For Fewer Falls, Build Your StrengthFor Fewer Falls, Build Your Strength

Doctors and physical therapists have known for a long time that weight-bearing exercises like walking and strength-training help our bones stay strong as we age—and that can help prevent falls and fractures. Now, a Penn State Health doctor who developed a strength-training program for seniors has found that “people as old as age 80 have increased their muscle strength by 100% following a year of regular strength training.” Here’s how you or your parents can start pumping iron (or at least stretching elastic bands) to keep you safely upright and active.

How the Band Together program builds senior fitness

Although the Penn State Health Band Together program only has six exercises, some participants have doubled their strength. That’s in part because the exercises were chosen to work major muscle groups and to support activities of daily living:

  • Shoulder presses help you build the strength to safely do things like lift boxes over your head and push them onto a shelf.
  • Arm curls give you the strength to carry things without dropping them or hurting your back.
  • Pulls or rows help build arm and upper body strength for pulling and moving household items.
  • Chest presses help you push away from things without straining.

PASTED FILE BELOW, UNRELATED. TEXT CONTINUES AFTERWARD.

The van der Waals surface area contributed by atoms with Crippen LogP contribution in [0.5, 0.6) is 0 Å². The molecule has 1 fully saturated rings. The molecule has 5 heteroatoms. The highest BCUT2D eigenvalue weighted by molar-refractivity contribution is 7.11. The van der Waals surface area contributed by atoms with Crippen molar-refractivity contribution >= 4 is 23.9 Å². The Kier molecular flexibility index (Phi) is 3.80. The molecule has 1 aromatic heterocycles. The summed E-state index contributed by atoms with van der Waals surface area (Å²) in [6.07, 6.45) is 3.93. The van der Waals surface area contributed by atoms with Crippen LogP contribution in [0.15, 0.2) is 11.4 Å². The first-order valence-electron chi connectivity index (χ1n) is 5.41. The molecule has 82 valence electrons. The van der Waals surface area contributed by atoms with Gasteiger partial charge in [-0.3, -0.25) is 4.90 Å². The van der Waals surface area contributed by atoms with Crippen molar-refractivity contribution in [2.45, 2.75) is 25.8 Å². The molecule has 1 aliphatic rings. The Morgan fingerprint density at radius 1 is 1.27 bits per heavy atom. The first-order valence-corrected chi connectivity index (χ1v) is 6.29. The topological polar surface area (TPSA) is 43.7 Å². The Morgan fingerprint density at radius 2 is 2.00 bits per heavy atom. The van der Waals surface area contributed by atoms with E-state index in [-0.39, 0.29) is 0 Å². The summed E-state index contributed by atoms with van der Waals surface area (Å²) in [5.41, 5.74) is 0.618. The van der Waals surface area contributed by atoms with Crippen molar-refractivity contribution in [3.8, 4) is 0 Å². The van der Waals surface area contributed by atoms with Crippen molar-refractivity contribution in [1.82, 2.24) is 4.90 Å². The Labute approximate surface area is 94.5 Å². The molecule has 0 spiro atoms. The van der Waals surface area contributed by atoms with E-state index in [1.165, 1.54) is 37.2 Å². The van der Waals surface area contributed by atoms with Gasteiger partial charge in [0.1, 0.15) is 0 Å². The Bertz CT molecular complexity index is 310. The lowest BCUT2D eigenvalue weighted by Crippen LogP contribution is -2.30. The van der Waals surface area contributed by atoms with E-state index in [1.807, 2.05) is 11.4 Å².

• Calf raises help you stand on tiptoe while maintaining your balance.
  • Chair stands build core and leg muscles for stair-climbing and walking safely.

You can watch a video for each of the six Band Together exercises in which Dr. Sciamanna demonstrates the move and explains how to do it with proper form.

Why doctors emphasize strength for independent living

Balance is important to prevent falls, and so is strength, for a couple of reasons. For one thing, stronger muscles help us stay upright in the first place. For another, strength training can help us maintain bone density as we age. That can reduce the risk of a bone break that causes a fall – a typical scenario for a hip fracture, which can signal the end of independent living for many sufferers.

How to learn more or start a Band Together senior exercise program

Churches and community groups that want to learn more about starting a Band Together program can fill out the contact form on the Band Together website. If your group is in the Hershey, PA, area, there are several local Band Together groups that welcome visitors for a free observation session where you can learn more. You can also watch a 9-minute video of one of the senior workout sessions here.

Other strength training options for seniors

If Band Together isn’t an option for your group, or if you don’t have a group to exercise with, there are still plenty of strength training resources you can use. You can start with some light hand weights, resistance bands, and this senior strength-training exercise sheet from the National Institutes of Health. If you’re really into the details, you can download this 126-page free guide from the Centers for Disease Control: Growing Stronger – Strength Training for Older Adults. For minimalists and easy strength training on the road, there are senior-approved exercises that build muscle without requiring any special equipment.

Fitness is one of the keys to independent living, and you can find more senior fitness information on our blog.

Casey Kelly-Barton is an Austin-based freelance writer whose childhood was made awesome by her grandmothers, great-grandmother, great-aunts and -uncles, and their friends.

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